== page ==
Sunset Bitch

Written by Stewart Permutt, Robert Howie and Jessica Martin
Waterloo East Theatre

Sunset Bitch production photo by Tristram Kenton

Waterloo East Theatre is London's newest performing venue, opening earlier this month following the lightening-speed refitting of a railway arch a stone's throw from Waterloo Station.

Not to be confused with the ex-Eurostar terminal - currently home to The Railway Children - or the new-but-temporary Jellyfish Theatre also nearby, this venue has something of a TARDIS effect with its small, understated entrance giving onto a surprisingly open and airy, if petite, area that houses the lobby, bar and box office.

The theatre space itself benefits from some of the most comfortable seating to be found in off-West End venues and the graphic nod to West Side Story on the loo doors is a nice touch - thanks to my companion for spotting that one. In terms of the building, the only 'downer' is the smell of damp which hopefully can be easily and cheaply resolved for this not-for-profit enterprise.

Waterloo East's opening season kicks off with New York Fringe Festival 2005 award-winning Sunset Bitch, a collaboration between the show's director Robert Howie, its performer Jessica Martin, and writer Stewart Permutt whose play Real Babies Don't Cry won him a Fringe First at this year's Edinburgh Festival.

In this one woman musical comedy Ms Martin stars as Veronique Raymond, a self-proclaimed legend of the golden age of Hollywood, who leads us through the ups and downs of her life story with songs of the period interspersed with comic sketches.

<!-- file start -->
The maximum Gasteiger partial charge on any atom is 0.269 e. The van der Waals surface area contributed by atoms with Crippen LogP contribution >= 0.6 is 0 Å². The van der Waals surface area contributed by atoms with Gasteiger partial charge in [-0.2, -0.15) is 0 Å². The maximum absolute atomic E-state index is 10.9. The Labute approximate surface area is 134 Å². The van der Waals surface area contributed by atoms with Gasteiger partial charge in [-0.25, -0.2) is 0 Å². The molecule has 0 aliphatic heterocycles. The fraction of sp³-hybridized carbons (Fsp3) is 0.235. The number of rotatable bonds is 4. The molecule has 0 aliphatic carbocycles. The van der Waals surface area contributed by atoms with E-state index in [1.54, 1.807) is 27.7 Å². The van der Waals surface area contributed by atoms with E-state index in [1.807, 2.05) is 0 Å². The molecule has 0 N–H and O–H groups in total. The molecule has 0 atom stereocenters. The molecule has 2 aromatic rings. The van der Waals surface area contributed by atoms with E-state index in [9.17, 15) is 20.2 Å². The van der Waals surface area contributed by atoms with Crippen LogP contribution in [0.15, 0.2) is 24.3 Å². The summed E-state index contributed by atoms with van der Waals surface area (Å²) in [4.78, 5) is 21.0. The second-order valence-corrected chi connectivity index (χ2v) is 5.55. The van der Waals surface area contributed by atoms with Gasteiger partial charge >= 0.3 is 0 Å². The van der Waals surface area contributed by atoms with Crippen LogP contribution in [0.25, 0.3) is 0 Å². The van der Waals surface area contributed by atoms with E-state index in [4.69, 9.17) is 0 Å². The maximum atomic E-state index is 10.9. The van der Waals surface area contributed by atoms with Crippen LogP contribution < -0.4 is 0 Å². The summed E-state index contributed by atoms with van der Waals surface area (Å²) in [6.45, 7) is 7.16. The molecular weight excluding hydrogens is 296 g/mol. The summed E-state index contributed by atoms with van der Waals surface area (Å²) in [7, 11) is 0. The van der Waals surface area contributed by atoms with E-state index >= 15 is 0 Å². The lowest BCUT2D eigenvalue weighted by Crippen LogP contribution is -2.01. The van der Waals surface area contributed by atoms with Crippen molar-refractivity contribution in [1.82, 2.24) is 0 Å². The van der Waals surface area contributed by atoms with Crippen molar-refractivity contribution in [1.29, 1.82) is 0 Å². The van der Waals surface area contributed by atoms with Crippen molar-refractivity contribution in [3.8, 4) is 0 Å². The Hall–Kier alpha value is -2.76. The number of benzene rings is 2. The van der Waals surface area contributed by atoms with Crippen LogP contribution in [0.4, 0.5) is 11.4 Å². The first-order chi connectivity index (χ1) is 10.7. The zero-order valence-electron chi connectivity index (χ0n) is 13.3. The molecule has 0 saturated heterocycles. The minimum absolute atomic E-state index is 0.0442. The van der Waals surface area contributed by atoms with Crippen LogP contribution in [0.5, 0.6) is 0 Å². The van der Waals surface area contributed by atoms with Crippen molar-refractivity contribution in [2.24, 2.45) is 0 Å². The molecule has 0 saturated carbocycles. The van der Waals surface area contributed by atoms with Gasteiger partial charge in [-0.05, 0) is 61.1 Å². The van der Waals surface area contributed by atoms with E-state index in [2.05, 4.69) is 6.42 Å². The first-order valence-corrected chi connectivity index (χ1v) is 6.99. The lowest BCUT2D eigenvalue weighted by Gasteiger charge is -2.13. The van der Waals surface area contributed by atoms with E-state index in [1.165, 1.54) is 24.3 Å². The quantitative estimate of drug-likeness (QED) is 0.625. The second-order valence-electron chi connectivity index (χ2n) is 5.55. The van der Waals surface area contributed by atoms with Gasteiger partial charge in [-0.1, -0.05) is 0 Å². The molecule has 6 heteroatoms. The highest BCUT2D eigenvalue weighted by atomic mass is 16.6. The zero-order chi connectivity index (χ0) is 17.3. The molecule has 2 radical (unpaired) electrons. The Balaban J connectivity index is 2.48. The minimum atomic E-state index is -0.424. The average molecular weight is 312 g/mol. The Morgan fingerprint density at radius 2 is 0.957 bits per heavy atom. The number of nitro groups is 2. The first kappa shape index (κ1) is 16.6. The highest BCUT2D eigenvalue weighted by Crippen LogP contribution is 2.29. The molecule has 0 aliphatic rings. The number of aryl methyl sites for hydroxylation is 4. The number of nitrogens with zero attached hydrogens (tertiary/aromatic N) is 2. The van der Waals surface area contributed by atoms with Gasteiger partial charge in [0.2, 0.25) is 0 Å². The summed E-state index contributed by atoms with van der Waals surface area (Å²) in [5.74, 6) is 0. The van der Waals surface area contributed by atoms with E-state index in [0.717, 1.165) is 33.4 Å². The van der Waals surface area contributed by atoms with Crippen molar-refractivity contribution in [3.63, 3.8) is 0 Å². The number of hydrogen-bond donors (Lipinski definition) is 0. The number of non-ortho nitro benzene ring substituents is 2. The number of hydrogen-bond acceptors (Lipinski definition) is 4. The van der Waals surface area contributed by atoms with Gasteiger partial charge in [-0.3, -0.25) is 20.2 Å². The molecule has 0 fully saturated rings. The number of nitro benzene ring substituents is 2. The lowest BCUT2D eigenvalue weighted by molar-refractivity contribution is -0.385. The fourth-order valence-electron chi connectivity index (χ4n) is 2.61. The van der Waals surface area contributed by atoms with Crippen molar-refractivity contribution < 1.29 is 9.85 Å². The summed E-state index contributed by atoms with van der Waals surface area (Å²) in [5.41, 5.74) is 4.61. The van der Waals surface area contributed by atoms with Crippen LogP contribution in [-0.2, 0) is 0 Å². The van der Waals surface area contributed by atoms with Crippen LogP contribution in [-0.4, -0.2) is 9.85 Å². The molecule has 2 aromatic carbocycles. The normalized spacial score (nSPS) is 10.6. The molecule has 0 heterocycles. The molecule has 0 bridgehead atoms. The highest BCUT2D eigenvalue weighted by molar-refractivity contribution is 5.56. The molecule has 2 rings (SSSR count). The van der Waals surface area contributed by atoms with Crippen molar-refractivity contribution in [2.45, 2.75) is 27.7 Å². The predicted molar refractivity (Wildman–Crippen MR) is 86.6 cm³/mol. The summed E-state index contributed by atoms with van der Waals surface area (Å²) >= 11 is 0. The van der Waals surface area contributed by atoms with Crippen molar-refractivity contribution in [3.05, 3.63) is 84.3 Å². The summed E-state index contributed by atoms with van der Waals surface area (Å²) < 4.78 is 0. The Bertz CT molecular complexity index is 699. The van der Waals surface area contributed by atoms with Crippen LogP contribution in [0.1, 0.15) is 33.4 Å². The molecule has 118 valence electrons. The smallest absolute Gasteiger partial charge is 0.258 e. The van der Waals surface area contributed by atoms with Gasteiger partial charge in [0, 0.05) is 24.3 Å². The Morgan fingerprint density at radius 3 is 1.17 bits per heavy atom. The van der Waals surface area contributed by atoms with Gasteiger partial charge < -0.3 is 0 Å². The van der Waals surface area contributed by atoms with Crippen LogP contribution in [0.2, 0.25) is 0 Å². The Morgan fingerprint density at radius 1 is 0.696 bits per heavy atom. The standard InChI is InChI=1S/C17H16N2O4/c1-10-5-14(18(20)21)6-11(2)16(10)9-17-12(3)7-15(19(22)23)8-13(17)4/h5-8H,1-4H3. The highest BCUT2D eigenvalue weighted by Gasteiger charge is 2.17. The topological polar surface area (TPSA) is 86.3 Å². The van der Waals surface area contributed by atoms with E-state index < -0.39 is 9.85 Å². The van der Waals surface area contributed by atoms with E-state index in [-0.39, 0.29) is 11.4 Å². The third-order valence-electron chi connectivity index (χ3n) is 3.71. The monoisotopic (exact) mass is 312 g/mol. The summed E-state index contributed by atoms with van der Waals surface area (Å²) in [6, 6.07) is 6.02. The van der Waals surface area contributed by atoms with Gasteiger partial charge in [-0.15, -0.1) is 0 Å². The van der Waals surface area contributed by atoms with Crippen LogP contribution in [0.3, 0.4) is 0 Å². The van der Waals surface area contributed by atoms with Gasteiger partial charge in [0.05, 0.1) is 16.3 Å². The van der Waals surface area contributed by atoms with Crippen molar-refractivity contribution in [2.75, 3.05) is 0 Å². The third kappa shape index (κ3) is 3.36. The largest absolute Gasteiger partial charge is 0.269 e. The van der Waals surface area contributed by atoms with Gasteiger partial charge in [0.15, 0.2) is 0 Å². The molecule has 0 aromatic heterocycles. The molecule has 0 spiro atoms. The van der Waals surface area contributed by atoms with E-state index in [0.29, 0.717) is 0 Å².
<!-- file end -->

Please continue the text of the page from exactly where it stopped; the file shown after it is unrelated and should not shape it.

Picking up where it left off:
There is no question that the cabaret style structure of Sunset Bitch provides an excellent vehicle for Ms Martin's multiple talents, most memorably her comic impersonations of stars from the early talkies through to Barbara Streisand. The character's British mother is a wonderfully clipped-toned Julie Andrews and, just in case you missed it, the witty if sparse script includes a self-mocking reference to being a nanny.

The songs are an eclectic selection from across the twentieth century: the beautiful 'I Don't Wanna Walk Without You' (Jule Styne/Frank Loesser), 'My Own Best Friend' from Kander and Ebb's Cabaret and a few others are sung straight, providing a rest from the comic numbers which culminate in Jessica Martin playing Veronique Raymond impersonating Ethel Merman singing 'Tell Me It's Not True' from Blood Brothers.

Sunset Bitch is a musical theatre fan's idea of a fun night out and it helps if you are of a certain age too, otherwise what is a Busby Berkeley Girl and just who is the oft-referenced Shelley Winters? However, if you are neither the right age nor a fan you can at least relish the fabulous piano playing of young Musical Director Léon Charles, only two years out of university.

Whilst the show fails to live up to its vitriol-promising title, plenty of names are dropped and who could have imagined that Ms Martin would provide us with a rendition of Marilyn Monroe and Marlon Brando in Uncle Vanya? Waterloo East's producer, Gerald Armin, aims to programme "unexpected, exciting and entertaining fare". With this first show, he has certainly done that.

"Sunset Bitch" is playing until 26 September. Performances from Tuesday-Saturday at 7.30pm, with Sunday matinées at 4pm.

See Simon Sladen's interview about the theatre with Gerald Armin.

Reviewer: Sandra Giorgetti

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